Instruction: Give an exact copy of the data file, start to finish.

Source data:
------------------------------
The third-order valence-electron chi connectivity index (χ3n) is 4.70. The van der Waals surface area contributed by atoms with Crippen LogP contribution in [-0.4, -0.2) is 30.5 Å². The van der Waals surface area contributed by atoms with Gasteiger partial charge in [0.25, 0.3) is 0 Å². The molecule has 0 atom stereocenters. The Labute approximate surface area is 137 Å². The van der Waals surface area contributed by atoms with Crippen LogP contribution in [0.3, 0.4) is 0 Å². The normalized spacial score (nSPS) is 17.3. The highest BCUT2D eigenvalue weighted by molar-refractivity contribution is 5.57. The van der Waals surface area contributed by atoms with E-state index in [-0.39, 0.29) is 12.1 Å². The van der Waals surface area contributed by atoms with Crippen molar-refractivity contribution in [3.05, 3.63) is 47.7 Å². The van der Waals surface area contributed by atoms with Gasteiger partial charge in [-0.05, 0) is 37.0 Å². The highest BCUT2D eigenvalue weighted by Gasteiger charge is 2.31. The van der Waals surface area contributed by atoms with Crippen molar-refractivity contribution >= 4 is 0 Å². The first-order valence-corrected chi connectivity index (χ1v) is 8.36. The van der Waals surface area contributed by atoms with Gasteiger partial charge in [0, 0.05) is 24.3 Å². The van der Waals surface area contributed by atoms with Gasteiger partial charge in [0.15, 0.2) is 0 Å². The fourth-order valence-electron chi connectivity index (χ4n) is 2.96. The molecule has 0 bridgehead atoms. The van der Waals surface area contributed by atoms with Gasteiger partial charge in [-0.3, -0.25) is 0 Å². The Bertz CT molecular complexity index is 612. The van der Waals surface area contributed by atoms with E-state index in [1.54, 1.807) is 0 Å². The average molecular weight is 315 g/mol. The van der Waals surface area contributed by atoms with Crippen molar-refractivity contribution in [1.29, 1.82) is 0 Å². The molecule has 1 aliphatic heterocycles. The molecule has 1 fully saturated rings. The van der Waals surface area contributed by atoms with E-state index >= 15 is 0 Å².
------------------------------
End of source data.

The third-order valence-electron chi connectivity index (χ3n) is 4.70. The van der Waals surface area contributed by atoms with Crippen LogP contribution in [-0.4, -0.2) is 30.5 Å². The van der Waals surface area contributed by atoms with Gasteiger partial charge in [0.25, 0.3) is 0 Å². The molecule has 0 atom stereocenters. The Labute approximate surface area is 137 Å². The van der Waals surface area contributed by atoms with Crippen LogP contribution in [0.3, 0.4) is 0 Å². The normalized spacial score (nSPS) is 17.3. The highest BCUT2D eigenvalue weighted by molar-refractivity contribution is 5.57. The van der Waals surface area contributed by atoms with E-state index in [-0.39, 0.29) is 12.1 Å². The van der Waals surface area contributed by atoms with Crippen molar-refractivity contribution in [3.05, 3.63) is 47.7 Å². The van der Waals surface area contributed by atoms with Gasteiger partial charge in [-0.05, 0) is 37.0 Å². The highest BCUT2D eigenvalue weighted by Gasteiger charge is 2.31. The van der Waals surface area contributed by atoms with Crippen molar-refractivity contribution >= 4 is 0 Å². The first-order valence-corrected chi connectivity index (χ1v) is 8.36. The van der Waals surface area contributed by atoms with Gasteiger partial charge in [0, 0.05) is 24.3 Å². The van der Waals surface area contributed by atoms with Gasteiger partial charge in [0.15, 0.2) is 0 Å². The fourth-order valence-electron chi connectivity index (χ4n) is 2.96. The molecule has 0 bridgehead atoms. The van der Waals surface area contributed by atoms with Gasteiger partial charge in [-0.3, -0.25) is 0 Å². The Bertz CT molecular complexity index is 612. The van der Waals surface area contributed by atoms with E-state index in [1.54, 1.807) is 0 Å². The average molecular weight is 315 g/mol. The van der Waals surface area contributed by atoms with Crippen molar-refractivity contribution in [1.29, 1.82) is 0 Å². The molecule has 1 aliphatic heterocycles. The molecule has 1 fully saturated rings. The van der Waals surface area contributed by atoms with E-state index >= 15 is 0 Å².